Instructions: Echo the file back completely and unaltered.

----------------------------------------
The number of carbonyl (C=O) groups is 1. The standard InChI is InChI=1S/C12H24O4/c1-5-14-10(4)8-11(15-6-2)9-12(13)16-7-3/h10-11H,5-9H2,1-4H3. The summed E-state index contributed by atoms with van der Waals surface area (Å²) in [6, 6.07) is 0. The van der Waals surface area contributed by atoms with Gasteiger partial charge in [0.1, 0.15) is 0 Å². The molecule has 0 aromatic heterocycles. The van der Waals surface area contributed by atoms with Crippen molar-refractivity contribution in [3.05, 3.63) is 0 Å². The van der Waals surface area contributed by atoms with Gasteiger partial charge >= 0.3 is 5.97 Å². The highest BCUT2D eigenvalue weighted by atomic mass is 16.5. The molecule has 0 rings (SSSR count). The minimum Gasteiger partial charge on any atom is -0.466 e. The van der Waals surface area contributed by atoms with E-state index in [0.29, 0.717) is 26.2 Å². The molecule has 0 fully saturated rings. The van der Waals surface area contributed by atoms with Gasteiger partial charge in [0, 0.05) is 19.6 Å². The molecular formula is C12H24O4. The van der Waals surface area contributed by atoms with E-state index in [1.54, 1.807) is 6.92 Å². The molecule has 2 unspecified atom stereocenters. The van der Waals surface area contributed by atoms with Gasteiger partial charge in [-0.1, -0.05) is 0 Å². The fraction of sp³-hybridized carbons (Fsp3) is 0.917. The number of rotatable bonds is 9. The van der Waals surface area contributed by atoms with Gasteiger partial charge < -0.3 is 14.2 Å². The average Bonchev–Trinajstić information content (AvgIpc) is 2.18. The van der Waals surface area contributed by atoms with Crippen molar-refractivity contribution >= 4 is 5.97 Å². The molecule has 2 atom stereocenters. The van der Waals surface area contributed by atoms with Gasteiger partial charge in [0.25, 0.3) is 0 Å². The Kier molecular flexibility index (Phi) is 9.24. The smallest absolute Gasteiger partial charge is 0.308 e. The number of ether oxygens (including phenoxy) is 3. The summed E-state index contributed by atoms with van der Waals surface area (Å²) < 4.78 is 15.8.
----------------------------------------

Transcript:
The number of carbonyl (C=O) groups is 1. The standard InChI is InChI=1S/C12H24O4/c1-5-14-10(4)8-11(15-6-2)9-12(13)16-7-3/h10-11H,5-9H2,1-4H3. The summed E-state index contributed by atoms with van der Waals surface area (Å²) in [6, 6.07) is 0. The van der Waals surface area contributed by atoms with Gasteiger partial charge in [0.1, 0.15) is 0 Å². The molecule has 0 aromatic heterocycles. The van der Waals surface area contributed by atoms with Crippen molar-refractivity contribution in [3.05, 3.63) is 0 Å². The van der Waals surface area contributed by atoms with Gasteiger partial charge >= 0.3 is 5.97 Å². The highest BCUT2D eigenvalue weighted by atomic mass is 16.5. The molecule has 0 rings (SSSR count). The minimum Gasteiger partial charge on any atom is -0.466 e. The van der Waals surface area contributed by atoms with E-state index in [0.29, 0.717) is 26.2 Å². The molecule has 0 fully saturated rings. The van der Waals surface area contributed by atoms with Gasteiger partial charge in [0, 0.05) is 19.6 Å². The molecular formula is C12H24O4. The van der Waals surface area contributed by atoms with E-state index in [1.54, 1.807) is 6.92 Å². The molecule has 2 unspecified atom stereocenters. The van der Waals surface area contributed by atoms with Gasteiger partial charge in [-0.1, -0.05) is 0 Å². The fraction of sp³-hybridized carbons (Fsp3) is 0.917. The number of rotatable bonds is 9. The van der Waals surface area contributed by atoms with Gasteiger partial charge < -0.3 is 14.2 Å². The average Bonchev–Trinajstić information content (AvgIpc) is 2.18. The van der Waals surface area contributed by atoms with Crippen molar-refractivity contribution >= 4 is 5.97 Å². The molecule has 2 atom stereocenters. The van der Waals surface area contributed by atoms with Gasteiger partial charge in [0.25, 0.3) is 0 Å². The Kier molecular flexibility index (Phi) is 9.24. The smallest absolute Gasteiger partial charge is 0.308 e. The number of ether oxygens (including phenoxy) is 3. The summed E-state index contributed by atoms with van der Waals surface area (Å²) < 4.78 is 15.8.